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Watching a rousing game of ‘Dude, Where’s My Phone?’
 
You just never know who might surprise you along your path.
I walked into a meeting full of government folks. Representatives from USDA, FEMA, the Department of Commerce, the Small Business Administration, Climatology and other various local types. I perused the crowd and figured out my strategy for covering the event.

I sat down next to two kind gentlemen and introduced myself. They were with one of the government agencies and looked like they were well beyond retirement age. As we sat through introductions and brief comments from the people in charge, I couldn’t help but notice my two new friends and their obsession with their smart phones.

They pulled out their BlackBerrys what seemed like every two minutes. Sifting through their email accounts, they would open one, read it and then put it away. A minute later they were pulling them out again, checking those email accounts.

As I placed my cracked iPhone on the table to record the comments being made, one of the men, trying to be inconspicuous, looked at my phone and quickly went back to his BlackBerry … for another urgent email, no doubt.

A few dings later (no, his phone was not on mute), he was finished checking his email – for at least another 30 seconds. Putting his BlackBerry in his right-hand pocket, he reached in his left-hand pocket and pulled out an iPhone – and, yes, began checking his email.

Really, dude? Two phones? Seriously?

His cohort in email obsession never even put his phone away, he just kept staring at it – and staring, and staring, I don’t think he even knew where he was. He came back to reality when the speaker ran through the list of agencies present in the room.

When their agency was announced, Dude 1 looked at Dude 2 and, simultaneously, they gave each other the thumbs-up with a cheesy smile that said: “Dude, that’s us!”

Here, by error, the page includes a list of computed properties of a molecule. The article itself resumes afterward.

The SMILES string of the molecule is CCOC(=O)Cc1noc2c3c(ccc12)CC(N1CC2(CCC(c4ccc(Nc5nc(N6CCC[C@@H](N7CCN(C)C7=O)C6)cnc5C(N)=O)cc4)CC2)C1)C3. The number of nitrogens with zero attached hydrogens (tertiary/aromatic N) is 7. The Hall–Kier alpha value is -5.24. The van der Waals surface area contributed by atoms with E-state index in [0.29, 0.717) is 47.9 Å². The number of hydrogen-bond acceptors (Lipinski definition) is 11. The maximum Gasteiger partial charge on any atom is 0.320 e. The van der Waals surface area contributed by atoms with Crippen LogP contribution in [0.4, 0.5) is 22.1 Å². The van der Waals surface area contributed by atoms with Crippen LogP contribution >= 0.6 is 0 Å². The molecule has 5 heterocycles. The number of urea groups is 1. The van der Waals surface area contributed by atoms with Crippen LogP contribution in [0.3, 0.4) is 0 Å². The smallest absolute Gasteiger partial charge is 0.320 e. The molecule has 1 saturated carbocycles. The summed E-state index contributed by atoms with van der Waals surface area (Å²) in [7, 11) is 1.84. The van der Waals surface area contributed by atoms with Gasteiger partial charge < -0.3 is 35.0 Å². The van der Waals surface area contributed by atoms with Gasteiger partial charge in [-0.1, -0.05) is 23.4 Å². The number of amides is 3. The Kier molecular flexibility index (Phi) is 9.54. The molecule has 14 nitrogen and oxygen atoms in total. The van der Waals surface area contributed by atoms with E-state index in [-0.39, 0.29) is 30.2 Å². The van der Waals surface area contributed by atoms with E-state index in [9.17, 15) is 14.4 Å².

I was trying to pay attention to what was being said, but I was rather obsessed with Dude 1 and Dude 2 and their lack of manners. I couldn’t believe the behavior of these older gentlemen who obviously had no problem adopting new technology, but hadn’t adopted the proper etiquette that went with the equipment.
When the meeting broke into a roundtable discussion format, I put away my single iPhone and pulled out my laptop. The discussion was valuable and I spent the next two hours trying to hear everyone and take notes at the same time.

I had no trouble hearing some of the panelists, yet others were difficult to hear. Of course, it didn’t help having Dude 1 get up and leave the room a half-dozen times, letting the door slam shut behind him.

As I was straining to listen to a dairy farmer speak his piece, all I could hear was the annoying rustling of a potato chip bag. I turned around to see Dude 2 taking a snack break, seemingly oblivious to the entire setting.

What did I take home from this government meeting? The U.S. government needs to hold a workshop on meeting etiquette with Dude 1 and Dude 2 sitting in the front row – without their phones.
And we think teenagers are bad!

The views and opinions expressed in this column are those of the author and not necessarily those of Farm World. Those with questions or comments for Melissa Hart may write to her in care of this publication.
12/5/2012